Teenagers with intellectual disabilities are being exposed to complex and contentious gender and sexuality theory, with a growing number of Victorian special schools incorporating the Safe Schools program into their curriculum.
Ballarat Specialist School, which caters for students with moderate to severe intellectual disabilities, joined the Safe Schools Coalition late last year, according to an updated membership list seen by The Australian.
The school advised parents of the decision via the school newsletter last week, revealing it was in the process of “implementing relevant parts of the Safe Schools program … as part of our wider health curriculum”. The Ballarat school, which has 480 students aged from three to 18, is the third special school to sign up to the program, with the Victorian government confirming yesterday that special schools were not exempt from its directive that the program be mandatory by the end of 2018.
Berendale School in Hampton East is also listed on the Safe Schools register, along with Travancore School, which caters for young people undergoing treatment for mental health issues.
The creeping influence of the controversial program has raised concerns within disability circles, particularly in regard to the ability of students with special needs to comprehend some concepts espoused by the program.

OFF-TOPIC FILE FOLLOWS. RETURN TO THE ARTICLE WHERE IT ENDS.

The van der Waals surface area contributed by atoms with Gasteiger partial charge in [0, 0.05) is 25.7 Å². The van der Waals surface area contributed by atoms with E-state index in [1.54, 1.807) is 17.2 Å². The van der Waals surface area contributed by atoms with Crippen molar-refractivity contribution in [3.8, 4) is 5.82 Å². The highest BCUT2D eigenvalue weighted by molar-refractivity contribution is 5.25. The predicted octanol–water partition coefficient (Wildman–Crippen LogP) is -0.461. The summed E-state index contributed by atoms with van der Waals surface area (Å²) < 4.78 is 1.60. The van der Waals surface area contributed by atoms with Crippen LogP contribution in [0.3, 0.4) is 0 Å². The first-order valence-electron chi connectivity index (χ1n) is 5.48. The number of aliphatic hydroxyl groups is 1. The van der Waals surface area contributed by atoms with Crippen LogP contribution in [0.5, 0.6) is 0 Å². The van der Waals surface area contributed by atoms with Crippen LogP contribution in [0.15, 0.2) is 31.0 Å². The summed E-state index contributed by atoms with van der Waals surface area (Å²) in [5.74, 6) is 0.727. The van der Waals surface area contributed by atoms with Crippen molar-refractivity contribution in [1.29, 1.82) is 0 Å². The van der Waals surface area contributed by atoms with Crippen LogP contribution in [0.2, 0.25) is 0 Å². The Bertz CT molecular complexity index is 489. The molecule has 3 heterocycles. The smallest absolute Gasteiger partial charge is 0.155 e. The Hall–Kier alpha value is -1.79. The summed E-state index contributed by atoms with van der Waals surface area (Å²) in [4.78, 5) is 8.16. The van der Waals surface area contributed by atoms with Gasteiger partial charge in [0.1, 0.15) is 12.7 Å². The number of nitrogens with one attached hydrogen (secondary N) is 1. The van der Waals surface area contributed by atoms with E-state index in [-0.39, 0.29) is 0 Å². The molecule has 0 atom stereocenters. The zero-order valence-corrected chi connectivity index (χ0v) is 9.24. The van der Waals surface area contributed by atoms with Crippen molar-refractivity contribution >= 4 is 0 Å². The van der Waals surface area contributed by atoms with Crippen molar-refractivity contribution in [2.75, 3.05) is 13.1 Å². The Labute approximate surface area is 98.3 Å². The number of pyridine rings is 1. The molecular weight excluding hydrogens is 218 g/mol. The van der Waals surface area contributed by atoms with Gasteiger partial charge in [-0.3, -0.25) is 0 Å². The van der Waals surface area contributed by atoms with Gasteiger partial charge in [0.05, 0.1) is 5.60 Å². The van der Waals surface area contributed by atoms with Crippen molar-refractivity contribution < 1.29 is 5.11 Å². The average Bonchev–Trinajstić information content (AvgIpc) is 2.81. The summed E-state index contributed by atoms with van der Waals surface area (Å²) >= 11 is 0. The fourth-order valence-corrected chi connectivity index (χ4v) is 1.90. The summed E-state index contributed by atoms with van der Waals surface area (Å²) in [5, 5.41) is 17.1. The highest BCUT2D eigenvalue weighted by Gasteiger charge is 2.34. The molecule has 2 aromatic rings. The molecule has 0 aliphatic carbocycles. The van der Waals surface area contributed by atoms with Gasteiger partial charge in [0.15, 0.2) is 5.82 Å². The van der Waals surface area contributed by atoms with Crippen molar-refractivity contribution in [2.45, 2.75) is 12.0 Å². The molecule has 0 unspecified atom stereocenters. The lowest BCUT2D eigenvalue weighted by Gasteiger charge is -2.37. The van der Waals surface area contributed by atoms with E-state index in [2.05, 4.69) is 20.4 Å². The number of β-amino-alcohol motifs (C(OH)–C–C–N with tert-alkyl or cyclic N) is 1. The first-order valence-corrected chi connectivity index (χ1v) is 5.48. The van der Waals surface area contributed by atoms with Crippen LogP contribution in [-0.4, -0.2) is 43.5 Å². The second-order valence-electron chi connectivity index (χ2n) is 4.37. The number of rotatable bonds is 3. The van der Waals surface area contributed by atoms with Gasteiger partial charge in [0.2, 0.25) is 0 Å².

Originally designed to stamp out homophobic bullying, Safe Schools, developed by La Trobe University, has been heavily criticised for pushing radical and contested gender and sexuality theory into classrooms.
The program’s main teaching guide, All Of Us, argues that common definitions of sexuality, gender and sex are “often limited” and suggests classroom handouts that “present more accurate definitions by showing that they exist on a spectrum rather than as absolute binaries”.
It also encourages teachers to avoid using “gendered terms”, such as “manpower” or “policeman” and recommends that “phrases like ‘ladies and gentlemen’ or ‘boys and girls’ should be avoided”.
The federal government has de-funded the program, while the Victorian government has taken over the running of it from La Trobe following controversies involving former manager Roz Ward.
Rachel Carling-Jenkins, the Democratic Labour Party member for the Western Metropolitian region, said: “We’ve got kids with learning disabilities who are having to cope with these complex concepts.
“I have no problem with sex education in schools, but this Safe Schools program goes way beyond that.”
Opposition education spokesman Nick Wakeling called on Premier Daniel Andrews to “explain why he has allowed his radical gender and sexuality Safe Schools program into the classroom with children with special needs”.
Ballarat Specialist School principal Kim Yearwood said a parent information session was scheduled for next week.
“I believe we need to value diversity by modelling acceptance and respect,” Ms Yearwood said.Share